The Rundown

An angelic Kurt Cobain, Bob Dylan's birthday, RIAA shenanigans and more in the week's biggest music news.


Salon Staff
May 25, 2007 4:31PM (UTC)

"American Idol's" bloated, nonsensical finale saw Jordin Sparks of Glendale, Ariz., declared this season's winner, beating out Bothell, Wash.'s Blake Lewis. In what might be a bad omen for 17-year-old Sparks' future success, the "Idol" capper drew 7 million fewer viewers than last year's finale, when Taylor Hicks took home the prize.

Never underestimate the market for teen angst. Long after their rap metal brethren like Korn and Limp Bizkit have been relegated to the margins of popular success, Linkin Park continues to roll along. The band's "Minutes to Midnight" scored the biggest first-week sales of the year with a whopping 623,000 albums sold. That number outdistanced the week's second-best-selling album, Tank's "Sex, Love & Pain," by more than 520,000 and bested the year's previous first-week high, notched by Norah Jones' "Not Too Late," by more than 200,000. "Midnight" marks the band's third No. 1 album.

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The Los Angeles Times reported that the Recording Industry Association of America is challenging a federal exemption that allows radio stations to pay royalties only to song publishers and composers and not to performers and record labels. If the RIAA is able to persuade Congress to repeal the exemption, which is based on the argument that airplay provides labels and artists with free promotion, broadcasters will be forced to pay hundreds of millions of dollars in royalties. The reason for the RIAA's push? "The creation of music is suffering because of declining sales," RIAA chief executive Mitch Bainwol told the Times. "We clearly have a more difficult time tolerating gaps in revenues that should be there."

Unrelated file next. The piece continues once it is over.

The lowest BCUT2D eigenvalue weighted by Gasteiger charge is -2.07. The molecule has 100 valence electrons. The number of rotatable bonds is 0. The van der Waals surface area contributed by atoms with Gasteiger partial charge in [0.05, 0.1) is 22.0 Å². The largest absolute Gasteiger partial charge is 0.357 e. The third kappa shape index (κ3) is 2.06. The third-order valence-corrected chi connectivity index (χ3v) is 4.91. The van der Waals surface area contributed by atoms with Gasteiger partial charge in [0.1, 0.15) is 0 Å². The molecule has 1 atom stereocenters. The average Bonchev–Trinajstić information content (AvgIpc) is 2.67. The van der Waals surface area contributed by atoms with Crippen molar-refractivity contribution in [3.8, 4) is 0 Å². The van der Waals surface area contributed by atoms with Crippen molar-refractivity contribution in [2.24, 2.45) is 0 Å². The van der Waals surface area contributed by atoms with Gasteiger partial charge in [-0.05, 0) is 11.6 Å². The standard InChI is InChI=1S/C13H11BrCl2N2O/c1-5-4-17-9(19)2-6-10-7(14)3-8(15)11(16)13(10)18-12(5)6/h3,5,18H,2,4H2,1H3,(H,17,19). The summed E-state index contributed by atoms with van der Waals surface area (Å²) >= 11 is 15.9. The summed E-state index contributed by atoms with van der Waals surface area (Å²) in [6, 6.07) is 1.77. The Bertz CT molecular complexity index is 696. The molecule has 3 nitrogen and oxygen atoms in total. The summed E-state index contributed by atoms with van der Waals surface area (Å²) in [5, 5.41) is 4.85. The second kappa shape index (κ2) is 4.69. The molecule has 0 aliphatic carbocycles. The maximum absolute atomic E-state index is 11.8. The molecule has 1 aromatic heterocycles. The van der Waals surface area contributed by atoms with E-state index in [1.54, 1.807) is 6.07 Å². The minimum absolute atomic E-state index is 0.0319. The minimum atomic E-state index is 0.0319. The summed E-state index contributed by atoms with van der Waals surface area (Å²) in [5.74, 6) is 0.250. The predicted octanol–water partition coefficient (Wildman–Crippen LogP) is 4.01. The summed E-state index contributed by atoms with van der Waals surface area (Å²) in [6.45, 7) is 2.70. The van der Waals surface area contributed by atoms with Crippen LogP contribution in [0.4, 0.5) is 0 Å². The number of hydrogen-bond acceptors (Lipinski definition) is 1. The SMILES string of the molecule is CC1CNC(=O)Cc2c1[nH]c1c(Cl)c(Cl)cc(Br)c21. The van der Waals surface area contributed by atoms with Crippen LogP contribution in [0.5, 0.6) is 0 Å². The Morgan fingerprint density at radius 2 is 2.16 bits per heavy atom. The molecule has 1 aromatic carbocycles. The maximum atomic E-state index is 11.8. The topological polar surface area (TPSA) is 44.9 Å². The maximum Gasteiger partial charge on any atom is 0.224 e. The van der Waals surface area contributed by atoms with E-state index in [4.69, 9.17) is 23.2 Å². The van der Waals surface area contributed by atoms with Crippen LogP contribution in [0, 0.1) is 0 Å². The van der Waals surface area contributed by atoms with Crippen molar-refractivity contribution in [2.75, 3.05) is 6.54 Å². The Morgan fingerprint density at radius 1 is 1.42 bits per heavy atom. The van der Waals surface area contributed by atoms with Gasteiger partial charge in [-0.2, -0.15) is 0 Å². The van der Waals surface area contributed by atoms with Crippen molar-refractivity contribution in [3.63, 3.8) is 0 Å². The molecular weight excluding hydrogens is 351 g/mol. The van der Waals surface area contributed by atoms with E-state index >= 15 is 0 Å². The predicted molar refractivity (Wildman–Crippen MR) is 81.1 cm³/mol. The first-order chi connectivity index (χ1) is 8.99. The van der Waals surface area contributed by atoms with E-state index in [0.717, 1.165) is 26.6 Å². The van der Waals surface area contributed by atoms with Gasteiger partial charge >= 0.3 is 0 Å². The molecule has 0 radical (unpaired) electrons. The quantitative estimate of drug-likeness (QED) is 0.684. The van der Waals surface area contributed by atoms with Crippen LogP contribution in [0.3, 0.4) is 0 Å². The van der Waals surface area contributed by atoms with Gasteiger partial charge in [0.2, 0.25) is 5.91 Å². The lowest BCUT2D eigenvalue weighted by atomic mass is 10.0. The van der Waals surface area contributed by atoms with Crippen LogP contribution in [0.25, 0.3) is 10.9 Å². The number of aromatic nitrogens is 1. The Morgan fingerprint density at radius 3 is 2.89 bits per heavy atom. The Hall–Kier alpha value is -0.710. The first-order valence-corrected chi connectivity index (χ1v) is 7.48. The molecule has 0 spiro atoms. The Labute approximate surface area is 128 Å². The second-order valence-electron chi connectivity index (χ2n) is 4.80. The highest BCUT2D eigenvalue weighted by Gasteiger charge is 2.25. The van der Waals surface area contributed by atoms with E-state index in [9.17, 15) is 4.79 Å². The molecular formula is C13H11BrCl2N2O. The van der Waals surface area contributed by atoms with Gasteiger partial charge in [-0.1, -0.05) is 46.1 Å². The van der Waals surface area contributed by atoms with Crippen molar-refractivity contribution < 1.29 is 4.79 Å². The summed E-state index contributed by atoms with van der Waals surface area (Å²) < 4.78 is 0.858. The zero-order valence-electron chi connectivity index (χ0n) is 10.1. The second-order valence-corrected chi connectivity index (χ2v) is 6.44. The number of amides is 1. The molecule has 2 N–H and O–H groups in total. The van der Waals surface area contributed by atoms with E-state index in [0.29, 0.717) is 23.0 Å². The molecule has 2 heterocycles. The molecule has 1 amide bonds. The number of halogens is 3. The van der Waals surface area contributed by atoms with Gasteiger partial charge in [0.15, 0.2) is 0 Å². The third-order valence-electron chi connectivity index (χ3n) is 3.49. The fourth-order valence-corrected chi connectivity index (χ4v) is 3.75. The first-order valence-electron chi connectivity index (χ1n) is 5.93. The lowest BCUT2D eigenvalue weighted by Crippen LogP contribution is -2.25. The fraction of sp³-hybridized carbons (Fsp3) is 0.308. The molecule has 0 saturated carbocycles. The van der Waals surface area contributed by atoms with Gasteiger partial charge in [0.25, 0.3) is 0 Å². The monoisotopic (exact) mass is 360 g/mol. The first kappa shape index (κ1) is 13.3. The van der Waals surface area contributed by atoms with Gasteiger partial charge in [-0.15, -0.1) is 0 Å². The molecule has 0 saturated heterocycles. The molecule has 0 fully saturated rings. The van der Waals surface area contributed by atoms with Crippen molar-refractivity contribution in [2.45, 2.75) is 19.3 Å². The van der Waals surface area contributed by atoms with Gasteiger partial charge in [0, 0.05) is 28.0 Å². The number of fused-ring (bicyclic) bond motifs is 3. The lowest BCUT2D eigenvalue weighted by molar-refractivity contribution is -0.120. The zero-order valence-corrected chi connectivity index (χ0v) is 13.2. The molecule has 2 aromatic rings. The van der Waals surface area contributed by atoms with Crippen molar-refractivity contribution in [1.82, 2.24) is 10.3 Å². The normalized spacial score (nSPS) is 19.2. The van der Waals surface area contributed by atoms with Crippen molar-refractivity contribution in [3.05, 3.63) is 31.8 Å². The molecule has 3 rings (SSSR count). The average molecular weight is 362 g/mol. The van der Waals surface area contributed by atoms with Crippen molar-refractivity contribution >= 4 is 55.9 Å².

Tuesday night in Paris, the Smashing Pumpkins took to the stage for the first time since the band's "farewell" show in 2000. Actually, it was a weird, reconstituted version of the band that appeared, as founding members James Iha and D'arcy Wretzky did not participate. Songwriter-guitarist Billy Corgan and drummer Jimmy Chamberlin were joined by newbies Jeff Schroeder (guitar), Ginger Reyes (bass) and Lisa Harriton (keyboards) for an endurance-testing three-hour, 29-song set.

If only for a moment, Marilyn Manson surely bridged some sort of high school social divide by performing a cover version of Justin Timberlake's "What Goes Around."

After Courtney Love publicly complained, bulky-boot maker Dr. Martens canceled a planned ad campaign that was set to feature the image of her late husband, Kurt Cobain, as well as those of deceased rock icons Joe Strummer, Joey Ramone and Sid Vicious, wearing the famous footwear while draped in white robes and standing amid some decidedly heavenlike clouds. Airwair Ltd., the company behind Dr. Martens, has since fired Saatchi and Saatchi, the agency responsible for the campaign.

Bob Dylan turned 66 on Thursday. Ever wonder what it would be like to hear Zimmy sing "Happy Birthday"? Wonder no more.

-- David Marchese

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